I've been thinking . . .

"A non-writing writer is a monster courting insanity."    

Franz Kafka

"The craft or art of writing is the clumsy attempt to find symbols for the wordlessness. In utter loneliness a writer tries to explain the inexplicable. And sometimes if he is very fortunate and if the time is right, a very little of what he is trying to do trickles through--not ever much. And if he is a writer wise enough to know it can't be done, then he is not a writer at all. A good writer always works at the impossible."

John Steinbeck

On Tracking Medals

My recent BuzzFeed story showed how the historic discovery of the submerged wreck of Sir John Franklin's flagship, HMS Erebus, was used to help market the Conservative government's policies in a politically motivated information management operation.

The exchange of medals, which apparently are becoming a debased political coinage in Canada, played an important part in that story.

Here, I'll shed light on an intriguing international connection in that same nexus.

John Geiger, head of the Royal Canadian Geographical Society and a loyal ally of Prime Minister Stephen Harper, was the lead spokesman for the shipwreck discovery in the early days, when most of the world was watching and listening.

His RCGS awarded an Erebus Medal, said to honor those who contributed to the wreck's discovery, to 220 people, including Jeremy Hunt, a senior political aide to the prime minister who has been described as Harper's "gatekeeper."

"All participants in the discovery, including those in the field and those who worked behind the scenes are being recognized," Geiger said in a March 4 statement announcing the award. "Together, they have rewritten the history books and underscored the importance of the geography of Canada’s arctic.” 

Geiger later received the inaugural Polar Medal from the governor general, the Queen's representative in Canada. He was one of four people to get the high honor for their roles in discovering Erebus, even though frontline experts who found the wreck said Geiger did not play a direct role in the discovery. The other three were unquestionably heroes in that discovery.. 

As the BuzzFeed story shows, Geiger was roughly 65 nautical miles north-northwest of the wreck site, on a Russian cruise ship, and oblivious to the find for days.

Before receiving his medal, Geiger travelled to the U.S. headquarters of the International Strategic Studies Association, based in Alexandria, Virginia, to hand-deliver an RCGS Erebus Medal to the organization's president, Australian security and intelligence veteran Gregory Copley.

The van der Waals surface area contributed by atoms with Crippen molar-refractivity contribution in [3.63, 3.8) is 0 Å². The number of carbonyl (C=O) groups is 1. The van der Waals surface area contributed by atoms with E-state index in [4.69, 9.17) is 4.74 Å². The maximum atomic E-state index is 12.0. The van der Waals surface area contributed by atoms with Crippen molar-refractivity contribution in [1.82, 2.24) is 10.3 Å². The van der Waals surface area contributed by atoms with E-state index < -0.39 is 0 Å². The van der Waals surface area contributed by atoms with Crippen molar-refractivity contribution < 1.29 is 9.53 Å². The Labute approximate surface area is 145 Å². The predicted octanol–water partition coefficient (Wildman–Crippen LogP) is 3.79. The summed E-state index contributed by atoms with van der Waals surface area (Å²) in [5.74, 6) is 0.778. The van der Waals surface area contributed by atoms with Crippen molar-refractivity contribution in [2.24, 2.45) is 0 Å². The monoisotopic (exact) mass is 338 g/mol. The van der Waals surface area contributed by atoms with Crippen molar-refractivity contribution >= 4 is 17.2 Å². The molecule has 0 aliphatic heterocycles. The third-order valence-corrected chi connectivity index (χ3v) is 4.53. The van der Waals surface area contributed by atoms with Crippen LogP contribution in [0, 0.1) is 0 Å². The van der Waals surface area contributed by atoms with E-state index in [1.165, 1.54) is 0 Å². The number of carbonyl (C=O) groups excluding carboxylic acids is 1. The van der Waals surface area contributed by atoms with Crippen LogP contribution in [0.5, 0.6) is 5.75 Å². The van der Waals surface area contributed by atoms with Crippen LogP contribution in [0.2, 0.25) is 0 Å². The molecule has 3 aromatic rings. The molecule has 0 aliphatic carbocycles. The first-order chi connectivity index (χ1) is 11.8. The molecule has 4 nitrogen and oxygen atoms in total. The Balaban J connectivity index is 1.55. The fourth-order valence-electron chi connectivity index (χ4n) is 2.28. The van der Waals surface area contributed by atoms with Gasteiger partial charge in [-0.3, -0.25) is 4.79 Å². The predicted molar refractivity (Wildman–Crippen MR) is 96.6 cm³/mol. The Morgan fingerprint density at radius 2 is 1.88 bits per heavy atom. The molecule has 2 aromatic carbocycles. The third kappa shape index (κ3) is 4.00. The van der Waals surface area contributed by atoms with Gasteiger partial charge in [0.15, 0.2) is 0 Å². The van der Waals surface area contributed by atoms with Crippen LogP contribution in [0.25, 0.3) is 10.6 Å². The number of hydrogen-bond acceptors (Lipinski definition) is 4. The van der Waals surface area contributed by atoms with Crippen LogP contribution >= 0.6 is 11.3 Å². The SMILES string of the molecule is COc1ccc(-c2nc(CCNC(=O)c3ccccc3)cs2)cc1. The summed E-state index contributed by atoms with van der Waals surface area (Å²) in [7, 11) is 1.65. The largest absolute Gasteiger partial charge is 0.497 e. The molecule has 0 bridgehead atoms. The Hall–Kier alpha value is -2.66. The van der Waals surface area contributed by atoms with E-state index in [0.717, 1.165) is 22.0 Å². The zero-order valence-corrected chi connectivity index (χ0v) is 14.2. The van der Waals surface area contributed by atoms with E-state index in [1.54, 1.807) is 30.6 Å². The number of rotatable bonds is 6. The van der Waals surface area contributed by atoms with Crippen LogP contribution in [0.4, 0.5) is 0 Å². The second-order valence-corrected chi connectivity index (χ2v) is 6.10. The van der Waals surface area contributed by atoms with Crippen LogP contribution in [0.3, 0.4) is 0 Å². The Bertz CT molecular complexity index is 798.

Below, you'll see a screenshot of Geiger's Erebus Medal presentation to Copley, which months later is still on the agency's homepage. The brief description says Copley was one of only three non-Canadians to receive the medal and that it was awarded because "Copley worked on some aspects of the 2014 expedition, particularly dealing with the impact on Canadian sovereignty issues as (sic) the Northwest Passage . . .  ."

It's important to note, as the BuzzFeed story reports, that the Harper government's view on Canada's Arctic sovereignty was a point Geiger frequently raised in interviews he gave following the discovery of Erebus. Those policy points, and his praise for Harper, remained constant while his story on the moment of discovery, which Geiger neither witnessed nor played any part in, evolved with the telling.

The Harper government claims the Northwest Passage is an internal waterway which, if recognized by the international community, would give federal authorities the right to restrict access as climate change, and the melting polar ice pack, make it seem more attractive to countries and corporations looking for shorter routes to ship, oil, natural gas and other commodities.  

Powerful neighbours, including the U.S. and Russia, insist the Northwest Passage, which is actually several possible routes through Canada's Arctic Archipelago, in an "international strait," through which all vessels have the right of "transit passage."